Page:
HEARING FROM GOD
Isaiah 6; 1-8; Matthew 3:13-17
Often times children hear with what is called “the third ear.” It means that while they are fidgeting, or squirming, or looking bored, they still hear what is being said. Try telling a secret around them! That’s one of the reasons Mary Ann and I so strongly believe in having children in church. They can color on paper we provide, or they can squirm, but they will learn intuitively. Conversely, many adults learn cognitively better. That means that adults are best at reading books and learning from them, and children are best at being in a sensory setting and learning from it. Yet we so often put children in front of books and adults in sensory settings where they might even dose off for lack of focus! So it is actually very efficient to have children in worship instead of off in some enrichment setting. They learn what it’s like to be in “big church.” When they get to confirmation age, as each of our VBS youth leaders already achieved, they’ll be familiar with the songs, the order of service, and the affirmations. It is so much better than dropping a middle schooler in the deep end of the liturgical pool without getting them used to the water. Having children in worship gets them used to the worship waters.
Conversely, although we have taught your children and grandchildren this week with crafts, science experiments, games, and Bible stories, they are not the only ones who can benefit from them. You adults can benefit from them too! This week on Facebook I posted a picture of a clergymen in a robe giving announcements to his congregation. He said this: “Recently I’ve had complaints that my sermons were too intellectual. The following adults are invited to come up for the children’s sermon!” Ask any of the adults who were here all this week and they’ll tell you how enjoyable it can be to learn about the Bible in concrete ways rather than abstract ways! It was like a week-long children’s sermon! We were all reminded of Bible stories in fresh ways and were told some of the great actions God does on our behalf. So welcome to this special message! Our theme verse was from Nehemiah 4:14 “Remember, that the Lord is Great and Awesome!”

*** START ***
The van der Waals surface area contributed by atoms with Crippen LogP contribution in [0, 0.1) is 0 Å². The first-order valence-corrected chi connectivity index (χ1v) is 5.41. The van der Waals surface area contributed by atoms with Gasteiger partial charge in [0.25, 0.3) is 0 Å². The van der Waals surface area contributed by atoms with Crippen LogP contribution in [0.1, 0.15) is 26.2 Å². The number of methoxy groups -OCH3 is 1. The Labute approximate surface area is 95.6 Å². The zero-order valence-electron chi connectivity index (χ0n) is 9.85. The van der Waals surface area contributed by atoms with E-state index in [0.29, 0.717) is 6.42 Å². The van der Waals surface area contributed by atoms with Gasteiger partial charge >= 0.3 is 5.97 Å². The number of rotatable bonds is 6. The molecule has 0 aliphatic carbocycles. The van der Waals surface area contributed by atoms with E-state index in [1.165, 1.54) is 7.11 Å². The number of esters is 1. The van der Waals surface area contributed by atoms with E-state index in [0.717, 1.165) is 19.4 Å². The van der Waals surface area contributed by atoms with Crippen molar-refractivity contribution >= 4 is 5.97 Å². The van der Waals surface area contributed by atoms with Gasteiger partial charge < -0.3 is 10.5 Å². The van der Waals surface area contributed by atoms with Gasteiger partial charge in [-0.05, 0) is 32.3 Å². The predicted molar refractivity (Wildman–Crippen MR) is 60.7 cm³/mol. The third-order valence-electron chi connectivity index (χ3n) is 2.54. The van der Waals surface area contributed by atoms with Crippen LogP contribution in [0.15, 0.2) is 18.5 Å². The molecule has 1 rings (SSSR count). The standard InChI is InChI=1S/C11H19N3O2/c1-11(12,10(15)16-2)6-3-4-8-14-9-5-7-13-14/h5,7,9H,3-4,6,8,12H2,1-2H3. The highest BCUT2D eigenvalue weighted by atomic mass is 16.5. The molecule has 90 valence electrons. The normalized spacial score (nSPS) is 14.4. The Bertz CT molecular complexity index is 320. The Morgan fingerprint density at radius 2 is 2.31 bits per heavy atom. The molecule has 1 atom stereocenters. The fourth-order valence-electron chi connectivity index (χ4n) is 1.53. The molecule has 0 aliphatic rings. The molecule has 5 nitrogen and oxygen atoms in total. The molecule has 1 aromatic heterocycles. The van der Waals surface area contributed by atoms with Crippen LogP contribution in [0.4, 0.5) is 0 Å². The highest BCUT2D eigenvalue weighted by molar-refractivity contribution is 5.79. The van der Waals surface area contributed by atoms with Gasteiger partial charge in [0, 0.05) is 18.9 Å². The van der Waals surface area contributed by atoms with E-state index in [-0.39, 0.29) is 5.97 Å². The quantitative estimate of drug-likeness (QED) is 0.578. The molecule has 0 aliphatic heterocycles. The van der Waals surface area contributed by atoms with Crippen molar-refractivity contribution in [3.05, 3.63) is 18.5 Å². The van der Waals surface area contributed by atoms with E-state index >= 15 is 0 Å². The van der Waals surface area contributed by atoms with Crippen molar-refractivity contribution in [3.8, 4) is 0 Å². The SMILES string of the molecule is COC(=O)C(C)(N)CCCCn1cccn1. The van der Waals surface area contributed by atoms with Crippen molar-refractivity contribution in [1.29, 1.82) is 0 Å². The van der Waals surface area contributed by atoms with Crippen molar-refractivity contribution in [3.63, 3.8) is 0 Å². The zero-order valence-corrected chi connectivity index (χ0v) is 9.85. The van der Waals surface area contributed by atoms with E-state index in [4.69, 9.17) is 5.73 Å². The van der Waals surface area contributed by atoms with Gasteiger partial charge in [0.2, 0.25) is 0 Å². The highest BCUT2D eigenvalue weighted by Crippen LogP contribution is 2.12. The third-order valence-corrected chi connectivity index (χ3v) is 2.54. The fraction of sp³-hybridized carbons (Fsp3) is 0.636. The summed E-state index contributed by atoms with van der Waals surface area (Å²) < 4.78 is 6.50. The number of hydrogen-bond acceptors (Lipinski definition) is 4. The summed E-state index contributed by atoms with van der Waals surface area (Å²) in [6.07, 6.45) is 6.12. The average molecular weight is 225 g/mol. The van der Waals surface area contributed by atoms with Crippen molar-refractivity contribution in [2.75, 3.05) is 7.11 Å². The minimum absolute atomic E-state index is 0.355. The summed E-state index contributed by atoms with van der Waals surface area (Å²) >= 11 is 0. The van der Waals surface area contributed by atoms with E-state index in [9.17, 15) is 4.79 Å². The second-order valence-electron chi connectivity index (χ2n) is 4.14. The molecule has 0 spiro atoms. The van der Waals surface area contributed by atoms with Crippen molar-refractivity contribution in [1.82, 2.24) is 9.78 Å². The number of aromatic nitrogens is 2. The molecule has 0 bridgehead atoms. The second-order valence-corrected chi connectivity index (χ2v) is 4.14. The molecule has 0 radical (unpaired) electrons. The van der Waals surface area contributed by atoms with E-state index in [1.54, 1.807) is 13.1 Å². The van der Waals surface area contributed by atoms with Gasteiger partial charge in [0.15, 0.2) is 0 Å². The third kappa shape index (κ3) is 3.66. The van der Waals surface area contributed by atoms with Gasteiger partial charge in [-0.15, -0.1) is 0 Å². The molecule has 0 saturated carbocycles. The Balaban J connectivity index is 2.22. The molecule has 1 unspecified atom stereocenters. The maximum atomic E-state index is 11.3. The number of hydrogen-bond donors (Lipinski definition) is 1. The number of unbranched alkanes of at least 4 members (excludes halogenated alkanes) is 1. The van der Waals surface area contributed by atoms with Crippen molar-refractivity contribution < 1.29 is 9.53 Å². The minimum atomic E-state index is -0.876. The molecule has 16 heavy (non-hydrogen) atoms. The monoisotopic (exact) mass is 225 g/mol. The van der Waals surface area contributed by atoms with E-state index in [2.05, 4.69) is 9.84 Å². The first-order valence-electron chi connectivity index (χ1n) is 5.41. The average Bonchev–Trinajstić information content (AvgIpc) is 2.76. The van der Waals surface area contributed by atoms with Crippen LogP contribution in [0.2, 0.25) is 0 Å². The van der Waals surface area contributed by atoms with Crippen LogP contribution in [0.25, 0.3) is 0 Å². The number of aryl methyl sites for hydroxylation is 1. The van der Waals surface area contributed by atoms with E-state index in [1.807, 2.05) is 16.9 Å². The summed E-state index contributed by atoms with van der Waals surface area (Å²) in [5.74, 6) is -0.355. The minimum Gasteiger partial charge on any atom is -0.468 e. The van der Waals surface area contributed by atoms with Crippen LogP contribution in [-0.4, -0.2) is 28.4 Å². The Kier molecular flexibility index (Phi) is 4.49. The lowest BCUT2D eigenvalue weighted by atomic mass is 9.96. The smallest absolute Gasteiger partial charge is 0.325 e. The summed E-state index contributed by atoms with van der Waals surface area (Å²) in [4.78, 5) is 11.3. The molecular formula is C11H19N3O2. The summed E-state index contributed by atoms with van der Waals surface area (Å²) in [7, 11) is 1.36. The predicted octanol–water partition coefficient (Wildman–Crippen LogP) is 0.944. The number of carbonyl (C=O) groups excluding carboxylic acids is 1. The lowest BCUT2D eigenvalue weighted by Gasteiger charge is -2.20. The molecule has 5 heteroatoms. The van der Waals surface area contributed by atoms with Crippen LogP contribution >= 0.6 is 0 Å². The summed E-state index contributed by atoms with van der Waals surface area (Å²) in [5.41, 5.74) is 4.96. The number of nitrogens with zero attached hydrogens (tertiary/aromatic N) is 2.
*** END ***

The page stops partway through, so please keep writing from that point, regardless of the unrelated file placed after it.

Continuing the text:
Let’s begin. On day one we naturally took students to not only the beginning of the Bible, but also the beginning of the world. We learned that “God creates.” We saw the creation story of Genesis 1 acted out and learned that God not only created, but is still creating! There are new things in our world as the Creator keeps sharing the splendor of created things! And we anchored our beliefs with the words from Psalm 8: “O Lord, our Lord, how majestic is your name in all the earth!” We learned that the Lord not only loves our praise, but that the Lord God is also worthy of praise! The children told us that the reason they most often prayed to God was to ask for something. Our lessons invited them to also praise and to thank God! Parents often hear a string of questions and requests from their children. How happy and uplifted parents become when their children thank them or show them their love, not just ask for things! God wants that too! Our Creator longs to hear from us, not just at a nightly grace, but also in prayers through the day.
On day two we taught students a story from the second book of the Bible. We told them the first book of the Bible is Genesis, which means “beginning.” The second book of the Bible is Exodus which means “exit,” reminding readers of how God delivered his people through the parted waters of the Red Sea. But our story centered on the Nile River, the great river of Egypt, where God acted to allow his special child, Moses, to not only be safe, but also to be raised by his very own mother, a Hebrew woman! It was, as we learned, “amazing!” God does so many amazing things! And that day we learned that “God helps.” Our verse was a Psalm of David, when God helped him get away from an enemy. When that happened, David said to God in Psalm 18: “Your help has made me great!” Of course we learned that we are never as great as God is, but God helps us when we are in need.